"The purpose of a motion for reconsideration is to correct manifest errors of law or fact or to present newly discovered evidence." Harsco Corp. v. Zlotnicki, 799 F.2d 906, 909 (3d Cir.1985); Max's Seafood Cafe ex rel. Lou-Ann, Inc. v. Quinteros, 176 F.3d 669, 677 (3d Cir. 1999). The movant must demonstrate one of three grounds in order for such a motion to be granted: (1) an intervening change in controlling law; (2) the availability of new evidence not previously available; or (3) the need to correct a clear error of law or to prevent manifest injustice. Max's Seafood Cafe, 176 F.3d at 677. A motion for reconsideration is not a proper vehicle to merely attempt to convince the court to rethink a decision it has already made. Glendon Energy Co. v. Borough of Glendon, 836 F. Supp. 1109, 1122 (E.D. Pa. 1993).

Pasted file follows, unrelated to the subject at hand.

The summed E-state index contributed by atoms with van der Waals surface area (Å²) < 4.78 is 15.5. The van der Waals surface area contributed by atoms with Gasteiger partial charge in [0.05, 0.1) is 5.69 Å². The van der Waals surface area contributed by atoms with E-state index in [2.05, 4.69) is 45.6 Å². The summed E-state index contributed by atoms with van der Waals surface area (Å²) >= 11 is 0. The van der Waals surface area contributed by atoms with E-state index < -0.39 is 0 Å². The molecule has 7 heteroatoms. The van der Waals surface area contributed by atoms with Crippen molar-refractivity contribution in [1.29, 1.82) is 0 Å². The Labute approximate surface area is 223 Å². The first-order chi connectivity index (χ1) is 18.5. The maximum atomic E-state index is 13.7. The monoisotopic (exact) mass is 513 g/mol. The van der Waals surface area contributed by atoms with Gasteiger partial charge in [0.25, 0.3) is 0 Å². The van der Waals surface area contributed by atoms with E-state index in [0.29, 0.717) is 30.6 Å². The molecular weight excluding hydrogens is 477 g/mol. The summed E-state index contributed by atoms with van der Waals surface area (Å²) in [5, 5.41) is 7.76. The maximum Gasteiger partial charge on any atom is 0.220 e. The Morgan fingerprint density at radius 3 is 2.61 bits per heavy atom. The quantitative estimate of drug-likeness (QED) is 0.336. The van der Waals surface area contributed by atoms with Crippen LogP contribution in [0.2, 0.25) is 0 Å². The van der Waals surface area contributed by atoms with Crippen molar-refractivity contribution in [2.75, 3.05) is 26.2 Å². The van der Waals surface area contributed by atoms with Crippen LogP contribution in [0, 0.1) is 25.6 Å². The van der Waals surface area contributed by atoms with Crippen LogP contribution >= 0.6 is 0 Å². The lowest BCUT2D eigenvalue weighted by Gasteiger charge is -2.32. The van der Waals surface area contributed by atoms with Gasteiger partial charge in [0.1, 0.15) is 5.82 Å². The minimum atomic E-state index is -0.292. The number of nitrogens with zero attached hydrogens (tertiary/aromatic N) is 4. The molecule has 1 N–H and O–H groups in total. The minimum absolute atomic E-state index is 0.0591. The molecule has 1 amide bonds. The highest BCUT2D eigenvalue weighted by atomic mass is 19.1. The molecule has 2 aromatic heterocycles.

Defendant does not point to a change in controlling law or the availability of new evidence, therefore we will treat its motion as seeking correction of a clear error of law. Defendant requests reconsideration of that part of our holding denying its motion to dismiss Count II of the complaint. We based our denial of Defendant's motion on Plaintiff's allegation that "the Defendant, Allstate, had and has a practice of attempting to terminate medical treatment by 'independent medical examination' ["IME"] without reasonable cause to do so." (Compl. ¶ 29 (Doc. 1-3)). We viewed Plaintiff's claim as an allegation of abuse of the PRO process, which states a claim for bad faith under 42 PA. CONS. STAT. ANN. § 8371 sufficient to permit discovery.